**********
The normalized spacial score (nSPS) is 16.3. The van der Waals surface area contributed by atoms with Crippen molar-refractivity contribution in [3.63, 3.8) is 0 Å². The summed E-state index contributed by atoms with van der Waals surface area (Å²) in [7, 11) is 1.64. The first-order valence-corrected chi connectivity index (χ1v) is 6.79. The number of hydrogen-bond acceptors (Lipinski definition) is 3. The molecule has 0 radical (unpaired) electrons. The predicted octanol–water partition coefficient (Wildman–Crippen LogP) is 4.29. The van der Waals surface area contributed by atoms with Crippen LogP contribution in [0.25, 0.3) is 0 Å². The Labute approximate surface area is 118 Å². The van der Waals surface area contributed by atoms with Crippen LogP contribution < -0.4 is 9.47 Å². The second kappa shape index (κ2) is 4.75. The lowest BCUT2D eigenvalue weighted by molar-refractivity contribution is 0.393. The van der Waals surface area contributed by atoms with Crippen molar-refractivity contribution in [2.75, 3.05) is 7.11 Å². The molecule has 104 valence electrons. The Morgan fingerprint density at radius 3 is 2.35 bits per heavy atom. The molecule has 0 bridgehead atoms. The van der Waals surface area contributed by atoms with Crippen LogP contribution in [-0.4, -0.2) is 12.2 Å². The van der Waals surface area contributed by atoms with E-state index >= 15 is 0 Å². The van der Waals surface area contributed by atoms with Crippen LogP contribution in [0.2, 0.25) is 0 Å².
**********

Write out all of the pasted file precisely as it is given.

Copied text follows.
The normalized spacial score (nSPS) is 16.3. The van der Waals surface area contributed by atoms with Crippen molar-refractivity contribution in [3.63, 3.8) is 0 Å². The summed E-state index contributed by atoms with van der Waals surface area (Å²) in [7, 11) is 1.64. The first-order valence-corrected chi connectivity index (χ1v) is 6.79. The number of hydrogen-bond acceptors (Lipinski definition) is 3. The molecule has 0 radical (unpaired) electrons. The predicted octanol–water partition coefficient (Wildman–Crippen LogP) is 4.29. The van der Waals surface area contributed by atoms with Crippen LogP contribution in [0.25, 0.3) is 0 Å². The Labute approximate surface area is 118 Å². The van der Waals surface area contributed by atoms with Crippen LogP contribution < -0.4 is 9.47 Å². The second kappa shape index (κ2) is 4.75. The lowest BCUT2D eigenvalue weighted by molar-refractivity contribution is 0.393. The van der Waals surface area contributed by atoms with Crippen molar-refractivity contribution in [2.75, 3.05) is 7.11 Å². The molecule has 104 valence electrons. The Morgan fingerprint density at radius 3 is 2.35 bits per heavy atom. The molecule has 0 bridgehead atoms. The van der Waals surface area contributed by atoms with Crippen LogP contribution in [-0.4, -0.2) is 12.2 Å². The van der Waals surface area contributed by atoms with E-state index >= 15 is 0 Å². The van der Waals surface area contributed by atoms with Crippen LogP contribution in [0.2, 0.25) is 0 Å².